HARVEST SEASON 2019 was notable for many Scottish farmers reporting problems with their machinery – and pointing the finger of blame at biodiesel.

In a joint statement on the issue, equipment and input sharing co-op Ringlink and NFU Scotland have this week offered advice to their farmer members who find their machines have been affected.

Reported issues in tractors and harvesters include poor performance, blocked filters, low working hours before filter changes are required and injector failure. Due to the number of vehicles now affected, some areas are experiencing filter shortages and a lack of workshop availability for the required repairs.

“There is a large amount of speculation about what might be causing the widespread problems,” read the joint statement. “Most of this is directed at the Fatty Acid Methyl Ester (biodiesel) content of the fuel being supplied. Biodiesel is manufactured mainly from recycled oils but can be a blend of renewable and recyclable material including tallow and plant oils. The recycled oil has been blended into diesel to make the diesel more environmentally friendly by using less diesel sourced from crude oil, reducing emissions and thus helping air quality.”

Since the issue was first raised, NFUS has been compiling evidence from members and machinery rings to try to identify if there is any discernible pattern to the problem. It has also been in contact with representatives of the UK Petroleum Industry.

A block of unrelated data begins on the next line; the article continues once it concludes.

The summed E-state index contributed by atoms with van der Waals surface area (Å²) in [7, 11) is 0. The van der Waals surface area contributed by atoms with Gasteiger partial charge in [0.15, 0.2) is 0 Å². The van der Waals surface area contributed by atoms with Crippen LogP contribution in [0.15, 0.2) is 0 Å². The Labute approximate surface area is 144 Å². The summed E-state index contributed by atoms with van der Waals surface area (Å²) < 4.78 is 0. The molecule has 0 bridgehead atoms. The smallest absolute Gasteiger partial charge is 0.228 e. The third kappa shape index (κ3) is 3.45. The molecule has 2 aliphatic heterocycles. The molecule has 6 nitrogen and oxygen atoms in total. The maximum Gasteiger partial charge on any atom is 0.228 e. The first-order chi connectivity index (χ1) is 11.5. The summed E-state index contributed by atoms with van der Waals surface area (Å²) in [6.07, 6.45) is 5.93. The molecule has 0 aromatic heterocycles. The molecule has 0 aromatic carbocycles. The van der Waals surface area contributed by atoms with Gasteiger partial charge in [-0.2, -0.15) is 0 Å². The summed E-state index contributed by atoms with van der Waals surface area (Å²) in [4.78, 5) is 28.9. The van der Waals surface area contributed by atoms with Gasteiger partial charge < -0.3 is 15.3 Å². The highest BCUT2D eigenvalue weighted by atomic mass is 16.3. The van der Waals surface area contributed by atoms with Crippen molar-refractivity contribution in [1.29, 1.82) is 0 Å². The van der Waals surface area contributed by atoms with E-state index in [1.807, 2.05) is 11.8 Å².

In tandem with Ringlink, NFUS has paid for independent testing on three separate fuel samples to try to identify the cause of the reported problems – and these tests have shown that there is no issue in terms of the FAME content of the fuel tested, which is within the prescribed limits set out in legislation. The union now has a meeting scheduled with Petrolineos, operators of Grangemouth refinery later this month, but is currently working to get this meeting brought forward.

“There are no apparent patterns with regards to make, model, or type of machinery affected,” said the joint statement. “There are also no links with specific end suppliers, although geographically the issue is being seen from central Scotland down to the Borders.

“In the first instance, members should consult their fuel supplier regarding individual advice. Some suppliers are suggesting specific additives to help address any issues with bacterial growth in storage tanks. However, members should ensure that these are compatible with the specific machines utilising the fuel before taking this course of action,” it advised.

“Members should ensure that their fuel storage husbandry is up to date. Storage tanks should be thoroughly cleaned out and where possible this should occur before each new fill. This will prevent potential issues caused by water ingress, dirt, mould or bacterial growths. Where fuel is to be stored for long periods of time, members should consult their fuel supplier for their best advice, for example in relation to larger storage tanks or combines.

“Storage tanks and fuel delivery systems should all be fitted with filters, to prevent contamination between tank and machinery,” added the statement. “It is prudent to keep a supply of spare filters for machinery and storage tanks to prevent down time if these require to be changed.”

By Gordon Davidson

For in-depth news and views on Scottish agriculture, see this Friday’s issue of The Scottish Farmer or visit www.thescottishfarmer.co.uk